Burners are used to fix the location of the Combustion region within a Furnace, Boiler, Gas Turbine, Combustion Chamber, or other device requiring heat from Flames.


The most important Fuels used to produce heat are coal, oil and gas. These fuels and air react very slowly at atmospheric temperatures, but will react very rapidly producing a flame when raised to high temperatures. A burner is a device designed to ensure that the flame is stabilized by establishing a suitable flow field to produce the initial temperature rise. The flame is used as the source of heat to preheat the fuel/air mixture to the ignition temperature. In the case of a simple laminar flame propagating through mixture, the heating is caused by the thermal conductivity of the mixture transmitting heat upstream of the flame front. Most burners operate with a turbulent flame, and in this case, hot combustion products are recirculated by a reverse flow region in the burner flow field; mixing of these hot gases with unburned mixture raises its temperature to the ignition point. The presence of highly reactive radicals in the combustion products also contributes to the ignition process. A reliable ignition process generally leads to a stable flame.

Combustion Efficiency and Mixing

In addition to ensuring a stable flame, the burner is also required to achieve a high completeness of combustion, which is often referred to as high ‘combustion efficiency.’ This depends on thorough mixing of the fuel and air, and the retention of high enough temperatures until the reaction is complete. A fundamental feature of the mixing process is that it requires power. The source of this power is usually the fan, which supplies pressurized air to the upstream region of the burner. The burner is designed in such a way that this pressure is converted into a high speed jet (or jets) in the downstream region. There is a steep velocity gradient in the edge of the jet (known as the Shear Layer) and provided that the size of the shear layer is significantly larger than the size of the Kolmogorov eddies, whose Reynolds Number is unity, turbulent eddies will be formed. Most of the energy of the jet is transferred to the Turbulence within about twenty jet widths from the burner head.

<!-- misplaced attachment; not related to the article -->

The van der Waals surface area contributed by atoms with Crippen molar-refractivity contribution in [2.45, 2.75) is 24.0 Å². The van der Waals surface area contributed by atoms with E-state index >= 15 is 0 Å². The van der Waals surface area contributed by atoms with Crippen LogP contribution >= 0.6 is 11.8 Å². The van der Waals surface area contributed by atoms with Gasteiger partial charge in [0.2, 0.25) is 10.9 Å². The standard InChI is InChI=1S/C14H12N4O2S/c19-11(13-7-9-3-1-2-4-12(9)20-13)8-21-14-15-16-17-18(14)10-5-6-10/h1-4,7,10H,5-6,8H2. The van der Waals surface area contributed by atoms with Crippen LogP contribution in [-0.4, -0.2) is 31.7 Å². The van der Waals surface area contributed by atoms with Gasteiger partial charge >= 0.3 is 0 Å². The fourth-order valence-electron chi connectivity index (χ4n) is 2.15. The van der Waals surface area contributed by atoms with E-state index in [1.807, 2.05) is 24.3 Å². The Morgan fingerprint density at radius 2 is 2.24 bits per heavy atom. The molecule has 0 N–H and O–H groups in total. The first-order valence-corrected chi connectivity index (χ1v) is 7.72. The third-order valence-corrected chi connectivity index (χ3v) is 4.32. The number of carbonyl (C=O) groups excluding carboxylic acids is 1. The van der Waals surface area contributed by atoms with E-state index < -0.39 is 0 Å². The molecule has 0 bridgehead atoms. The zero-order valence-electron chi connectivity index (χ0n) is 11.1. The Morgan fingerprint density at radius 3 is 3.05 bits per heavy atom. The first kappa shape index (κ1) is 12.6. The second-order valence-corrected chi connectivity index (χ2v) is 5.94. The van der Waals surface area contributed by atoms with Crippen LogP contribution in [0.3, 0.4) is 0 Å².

Turbulence decays very rapidly through the small-scale Kolmogorov dissipation eddies, so there is little turbulent kinetic energy or dissipation beyond this twenty jet width region. At the molecular level, the dissipation of turbulence is caused by molecules carrying their momentum from one eddy to the next. In a qualitative sense, it is apparent that they will also carry their species to the adjacent eddy and thus turbulent dissipation results in mixing at the molecular level.

Chemical reactions depend on mixing at the molecular level rather than on the average of large-scale rich and lean regions, hence the turbulent dissipation region coincides with the region at which molecular mixing and reaction take place. Of course, it is possible that the mixing process consists of ‘like’ mixing with ‘like.’ In order to minimize this possibility, it is important that adjacent Kolmogorov eddies should consist of the different materials to be mixed. Since small-scale eddies are derived from the large-scale eddies by a stretching process, it must be ensured that adjacent energy containing eddies consist of the materials to be mixed. This can be accomplished by designing the fuel injection system so that the maximum separation of the fuel elements is smaller than the size of the energy containing eddies. These energy containing eddies are comparable in size to the thickness of the shear layers; hence, they can also be decided by the burner designer. Thus, these fundamental principles can be used to determine the geometry of the burner, including such features as the number of gas jets required to distribute the gas in a gas burner. (See also Mixing.)